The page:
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Accessibility isn't a feature

2 minutes read

This email is part of a larger series on believing six impossible things before breakfast.

Yesterday, we talked about how people with disabilities are not a minority. Today, we'll tackle the next impossible thing on our list.

Accessibility isn't a feature

Perhaps it'd be good to start with a definition. A product feature is a specific function of your product that provides value to your customers. It's usually something self-contained, a discrete area of your product that you can market and sell. It could be something that you turn on and off per different tier of paying customers.

Here are some examples of product features:

  • Share links to your files in Dropbox
  • Labels in your Gmail account
  • Increased tweet length in X
  • Advanced search queries in JIRA

You don't need any of these features if you want to use that product. You can still store files in Dropbox without sharing them, send and receive emails without labeling them in any way, tweet on X and quick search in JIRA without the added benefits of more characters or advanced filters.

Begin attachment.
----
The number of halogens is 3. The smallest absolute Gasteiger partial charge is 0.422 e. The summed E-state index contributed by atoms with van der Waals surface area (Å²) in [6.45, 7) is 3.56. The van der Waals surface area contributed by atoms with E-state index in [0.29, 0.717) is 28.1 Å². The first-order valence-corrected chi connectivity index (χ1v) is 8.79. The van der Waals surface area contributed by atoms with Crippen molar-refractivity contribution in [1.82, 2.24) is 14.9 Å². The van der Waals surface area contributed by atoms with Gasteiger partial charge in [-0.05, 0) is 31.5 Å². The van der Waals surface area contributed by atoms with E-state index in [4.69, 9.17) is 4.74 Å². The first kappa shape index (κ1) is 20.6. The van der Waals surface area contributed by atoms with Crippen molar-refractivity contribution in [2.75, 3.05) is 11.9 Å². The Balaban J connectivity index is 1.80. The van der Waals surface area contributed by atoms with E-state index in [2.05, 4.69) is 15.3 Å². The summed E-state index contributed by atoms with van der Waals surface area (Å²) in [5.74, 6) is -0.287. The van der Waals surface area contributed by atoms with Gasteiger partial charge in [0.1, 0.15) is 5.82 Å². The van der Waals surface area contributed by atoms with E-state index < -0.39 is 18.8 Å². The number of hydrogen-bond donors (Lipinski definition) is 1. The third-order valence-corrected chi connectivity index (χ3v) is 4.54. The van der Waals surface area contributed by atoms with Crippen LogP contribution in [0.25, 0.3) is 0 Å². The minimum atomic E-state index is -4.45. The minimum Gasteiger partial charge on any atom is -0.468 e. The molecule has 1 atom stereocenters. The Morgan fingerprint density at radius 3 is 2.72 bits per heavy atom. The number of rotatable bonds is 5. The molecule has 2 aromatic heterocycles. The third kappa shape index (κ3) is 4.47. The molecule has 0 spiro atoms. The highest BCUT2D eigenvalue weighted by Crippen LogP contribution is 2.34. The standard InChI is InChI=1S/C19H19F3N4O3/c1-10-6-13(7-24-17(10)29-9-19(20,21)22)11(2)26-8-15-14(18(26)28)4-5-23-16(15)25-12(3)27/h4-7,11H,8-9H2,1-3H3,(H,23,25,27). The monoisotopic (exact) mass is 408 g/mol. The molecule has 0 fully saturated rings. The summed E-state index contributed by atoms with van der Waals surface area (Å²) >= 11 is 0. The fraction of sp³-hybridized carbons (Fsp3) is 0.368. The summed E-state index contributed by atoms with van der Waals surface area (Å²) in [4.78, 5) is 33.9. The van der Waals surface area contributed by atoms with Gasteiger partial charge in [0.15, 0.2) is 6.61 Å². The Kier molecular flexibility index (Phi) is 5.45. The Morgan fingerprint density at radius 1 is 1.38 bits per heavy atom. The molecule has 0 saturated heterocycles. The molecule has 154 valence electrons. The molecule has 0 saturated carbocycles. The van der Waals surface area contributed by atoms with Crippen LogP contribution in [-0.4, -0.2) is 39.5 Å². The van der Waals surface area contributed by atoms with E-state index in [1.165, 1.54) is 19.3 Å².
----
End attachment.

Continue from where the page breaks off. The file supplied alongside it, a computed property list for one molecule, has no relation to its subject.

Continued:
They are optional. Useful, yes. But these are features that were tacked on to the main product offering. They were optional at launch.

Saying that accessibility is a feature makes it optional.

If you think accessibility is a feature, then so are security and privacy. And yet, I've never heard that argument before. I can't imagine using a bank that offers an optional password to secure my online account. Just as I wouldn't accept the local city registry offering up my personal ID to passers-by.

We take security and privacy for granted. They're not features, they're the foundation upon which we build products and services. Accessibility is no different.

Saying that accessibility is a feature also makes it seem like a discrete thing - a ticket in your backlog.

Instead, I encourage you to look at accessibility as a continuous practice. It's something you need to pay attention to and work on as you develop those new features for your product.

I say develop new features, but it doesn't mean it's only developers that are involved.

And that's because accessibility isn't a technical problem.

We'll talk about that tomorrow. See you then!

Did you enjoy this bite-sized message?

I send out short emails like this every day to help you gain a fresh perspective on accessibility and understand it without the jargon, so you can build more robust products that everyone can use, including people with disabilities.

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